The first launderette is believed to have opened in 1936 in Fort Worth, Texas. Known as a Washateria (a conjunction of wash - and [caf]eteria) there was an early chain of shops in Texas with this name. The term 'laundromat' became widely used in the United States as it became a genericized trademark of the Westinghouse Electric Corporation, who supplied equipment for many of the early stores.
The UK had to wait until May 9th, 1949 for the first launderette to open at 184, Queensway, London, which is still a thriving, busy shop although there was an earlier attempt in Liverpool using domestic machines. The sector grew steadily over the next three decades, peaking at around 12,500 in the early 1980's but the reduction in cost of domestic machines coupled with the almost universal 'necessity' of a home washing machine has lead to a reduction in numbers.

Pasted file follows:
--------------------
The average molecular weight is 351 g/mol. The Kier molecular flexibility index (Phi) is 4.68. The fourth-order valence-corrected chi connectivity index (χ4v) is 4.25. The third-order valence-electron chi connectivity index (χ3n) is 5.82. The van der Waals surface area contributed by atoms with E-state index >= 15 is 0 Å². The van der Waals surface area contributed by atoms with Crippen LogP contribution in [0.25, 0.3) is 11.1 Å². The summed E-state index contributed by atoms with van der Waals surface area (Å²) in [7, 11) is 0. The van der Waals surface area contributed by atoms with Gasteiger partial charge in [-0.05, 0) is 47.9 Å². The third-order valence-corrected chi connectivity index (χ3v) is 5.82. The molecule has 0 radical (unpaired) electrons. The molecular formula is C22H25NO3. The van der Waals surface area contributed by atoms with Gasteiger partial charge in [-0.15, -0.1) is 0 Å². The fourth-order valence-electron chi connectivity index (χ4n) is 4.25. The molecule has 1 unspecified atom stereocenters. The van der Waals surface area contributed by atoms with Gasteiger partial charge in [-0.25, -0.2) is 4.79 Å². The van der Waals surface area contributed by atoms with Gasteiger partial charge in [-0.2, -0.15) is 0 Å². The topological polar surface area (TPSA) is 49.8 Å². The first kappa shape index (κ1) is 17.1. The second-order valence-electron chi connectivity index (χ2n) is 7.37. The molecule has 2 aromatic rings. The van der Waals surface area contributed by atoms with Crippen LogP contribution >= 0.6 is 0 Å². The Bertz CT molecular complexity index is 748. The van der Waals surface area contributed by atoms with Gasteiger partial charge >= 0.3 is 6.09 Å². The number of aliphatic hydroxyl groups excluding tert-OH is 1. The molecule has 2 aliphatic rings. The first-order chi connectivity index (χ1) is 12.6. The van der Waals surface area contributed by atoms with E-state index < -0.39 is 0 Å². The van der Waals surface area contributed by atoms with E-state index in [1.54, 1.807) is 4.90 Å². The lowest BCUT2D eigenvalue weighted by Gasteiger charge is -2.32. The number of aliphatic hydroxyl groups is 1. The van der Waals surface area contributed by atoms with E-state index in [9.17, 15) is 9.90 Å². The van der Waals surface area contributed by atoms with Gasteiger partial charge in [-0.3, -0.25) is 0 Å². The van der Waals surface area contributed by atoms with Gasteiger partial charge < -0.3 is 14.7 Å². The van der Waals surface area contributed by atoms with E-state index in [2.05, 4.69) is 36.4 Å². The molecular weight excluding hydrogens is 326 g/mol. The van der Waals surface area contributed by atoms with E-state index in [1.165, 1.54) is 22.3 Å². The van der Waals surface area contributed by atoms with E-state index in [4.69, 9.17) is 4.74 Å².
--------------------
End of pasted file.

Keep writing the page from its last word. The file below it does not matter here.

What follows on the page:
However, the launderette is still important for many, and vital for some, and every town can support at least one well-run shop to cater for students, those in rented accommodation with no machine provided, people with little time or inclination to launder at home and the elderly or disabled who are unable to manage it. Of course there are always items like duvets and bedspreads that are too large to fit in a domestic washer, and launderettes are a welcome saviour when the domestic machine breaks down.
In the 1951 the National Association of Launderette Owners (NALO) was established, but there were regional Associations as well including MALA (Manchester Area) and LOLA (London Owners). NALO was re-named NALI and incorporated in 1956. The regional Associations were gradually amalgamated into NALI along with NoLA (Northern Launderette Association) and is the premier representative body of the industry in the UK.
The original subscribers named on the Articles of Association on were:
Douglas F Weare,
L. H. S. Richardson,
M. K. Little,
H. A. Sharpe,
E. N. Fennell and
Stanley S. Bloom
The first UK Launderette